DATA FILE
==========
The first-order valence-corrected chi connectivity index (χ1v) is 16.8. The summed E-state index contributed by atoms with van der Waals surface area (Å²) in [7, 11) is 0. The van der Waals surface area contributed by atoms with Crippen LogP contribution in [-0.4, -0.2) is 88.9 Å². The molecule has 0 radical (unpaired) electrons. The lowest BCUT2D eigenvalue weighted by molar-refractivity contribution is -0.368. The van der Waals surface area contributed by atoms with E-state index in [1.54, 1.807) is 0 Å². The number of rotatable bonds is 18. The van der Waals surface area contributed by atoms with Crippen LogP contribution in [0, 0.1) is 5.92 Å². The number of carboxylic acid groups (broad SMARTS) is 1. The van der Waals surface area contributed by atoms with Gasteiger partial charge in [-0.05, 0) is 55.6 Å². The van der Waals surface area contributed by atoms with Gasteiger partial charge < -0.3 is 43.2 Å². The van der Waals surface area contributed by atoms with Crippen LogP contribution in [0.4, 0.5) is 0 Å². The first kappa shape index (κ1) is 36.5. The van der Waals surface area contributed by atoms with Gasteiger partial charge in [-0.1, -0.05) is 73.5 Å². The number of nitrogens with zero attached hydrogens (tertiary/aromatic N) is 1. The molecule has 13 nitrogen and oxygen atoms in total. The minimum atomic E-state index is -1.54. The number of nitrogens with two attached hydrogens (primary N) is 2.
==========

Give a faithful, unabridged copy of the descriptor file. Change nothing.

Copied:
The first-order valence-corrected chi connectivity index (χ1v) is 16.8. The summed E-state index contributed by atoms with van der Waals surface area (Å²) in [7, 11) is 0. The van der Waals surface area contributed by atoms with Crippen LogP contribution in [-0.4, -0.2) is 88.9 Å². The molecule has 0 radical (unpaired) electrons. The lowest BCUT2D eigenvalue weighted by molar-refractivity contribution is -0.368. The van der Waals surface area contributed by atoms with E-state index in [1.54, 1.807) is 0 Å². The number of rotatable bonds is 18. The van der Waals surface area contributed by atoms with Crippen LogP contribution in [0, 0.1) is 5.92 Å². The number of carboxylic acid groups (broad SMARTS) is 1. The van der Waals surface area contributed by atoms with Gasteiger partial charge in [-0.05, 0) is 55.6 Å². The van der Waals surface area contributed by atoms with Gasteiger partial charge < -0.3 is 43.2 Å². The van der Waals surface area contributed by atoms with Crippen LogP contribution in [0.4, 0.5) is 0 Å². The first kappa shape index (κ1) is 36.5. The van der Waals surface area contributed by atoms with Gasteiger partial charge in [-0.1, -0.05) is 73.5 Å². The number of nitrogens with zero attached hydrogens (tertiary/aromatic N) is 1. The molecule has 13 nitrogen and oxygen atoms in total. The minimum atomic E-state index is -1.54. The number of nitrogens with two attached hydrogens (primary N) is 2.